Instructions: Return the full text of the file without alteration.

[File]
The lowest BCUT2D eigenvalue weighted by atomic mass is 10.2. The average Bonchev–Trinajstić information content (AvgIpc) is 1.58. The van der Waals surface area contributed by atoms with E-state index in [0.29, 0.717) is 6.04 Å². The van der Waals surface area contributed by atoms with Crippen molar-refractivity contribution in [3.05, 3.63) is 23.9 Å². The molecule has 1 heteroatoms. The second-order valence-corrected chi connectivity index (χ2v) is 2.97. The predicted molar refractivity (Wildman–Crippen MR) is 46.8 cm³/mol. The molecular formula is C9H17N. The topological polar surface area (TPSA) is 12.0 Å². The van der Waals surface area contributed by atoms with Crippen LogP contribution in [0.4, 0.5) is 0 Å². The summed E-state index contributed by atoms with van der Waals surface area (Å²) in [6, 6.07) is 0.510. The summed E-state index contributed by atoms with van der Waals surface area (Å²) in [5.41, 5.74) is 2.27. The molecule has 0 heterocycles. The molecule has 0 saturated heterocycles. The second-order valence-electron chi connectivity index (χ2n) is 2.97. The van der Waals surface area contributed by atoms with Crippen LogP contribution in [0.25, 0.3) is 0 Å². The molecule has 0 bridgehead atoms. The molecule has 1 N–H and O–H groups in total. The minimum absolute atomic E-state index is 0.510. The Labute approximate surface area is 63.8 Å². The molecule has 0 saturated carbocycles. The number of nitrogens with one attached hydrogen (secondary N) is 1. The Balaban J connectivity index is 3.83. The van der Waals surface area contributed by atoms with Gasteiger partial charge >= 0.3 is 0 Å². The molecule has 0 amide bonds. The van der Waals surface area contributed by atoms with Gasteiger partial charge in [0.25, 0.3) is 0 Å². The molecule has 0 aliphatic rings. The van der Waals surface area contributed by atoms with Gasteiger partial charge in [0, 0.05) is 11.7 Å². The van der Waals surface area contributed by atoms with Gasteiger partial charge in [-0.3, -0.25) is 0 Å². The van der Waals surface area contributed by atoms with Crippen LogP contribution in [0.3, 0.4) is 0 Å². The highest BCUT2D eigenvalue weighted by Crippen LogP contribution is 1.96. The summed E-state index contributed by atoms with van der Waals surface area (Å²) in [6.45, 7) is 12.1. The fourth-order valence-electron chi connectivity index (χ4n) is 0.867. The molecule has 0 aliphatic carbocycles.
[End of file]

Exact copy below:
The lowest BCUT2D eigenvalue weighted by atomic mass is 10.2. The average Bonchev–Trinajstić information content (AvgIpc) is 1.58. The van der Waals surface area contributed by atoms with E-state index in [0.29, 0.717) is 6.04 Å². The van der Waals surface area contributed by atoms with Crippen molar-refractivity contribution in [3.05, 3.63) is 23.9 Å². The molecule has 1 heteroatoms. The second-order valence-corrected chi connectivity index (χ2v) is 2.97. The predicted molar refractivity (Wildman–Crippen MR) is 46.8 cm³/mol. The molecular formula is C9H17N. The topological polar surface area (TPSA) is 12.0 Å². The van der Waals surface area contributed by atoms with Crippen LogP contribution in [0.4, 0.5) is 0 Å². The summed E-state index contributed by atoms with van der Waals surface area (Å²) in [6, 6.07) is 0.510. The summed E-state index contributed by atoms with van der Waals surface area (Å²) in [5.41, 5.74) is 2.27. The molecule has 0 heterocycles. The molecule has 0 saturated heterocycles. The second-order valence-electron chi connectivity index (χ2n) is 2.97. The van der Waals surface area contributed by atoms with Crippen LogP contribution in [0.25, 0.3) is 0 Å². The molecule has 0 bridgehead atoms. The molecule has 1 N–H and O–H groups in total. The minimum absolute atomic E-state index is 0.510. The Labute approximate surface area is 63.8 Å². The molecule has 0 saturated carbocycles. The number of nitrogens with one attached hydrogen (secondary N) is 1. The Balaban J connectivity index is 3.83. The van der Waals surface area contributed by atoms with Gasteiger partial charge >= 0.3 is 0 Å². The molecule has 0 amide bonds. The van der Waals surface area contributed by atoms with Gasteiger partial charge in [0.25, 0.3) is 0 Å². The molecule has 0 aliphatic rings. The van der Waals surface area contributed by atoms with Gasteiger partial charge in [0, 0.05) is 11.7 Å². The van der Waals surface area contributed by atoms with Gasteiger partial charge in [-0.3, -0.25) is 0 Å². The van der Waals surface area contributed by atoms with Crippen LogP contribution in [0.3, 0.4) is 0 Å². The highest BCUT2D eigenvalue weighted by Crippen LogP contribution is 1.96. The summed E-state index contributed by atoms with van der Waals surface area (Å²) in [6.45, 7) is 12.1. The fourth-order valence-electron chi connectivity index (χ4n) is 0.867. The molecule has 0 aliphatic carbocycles.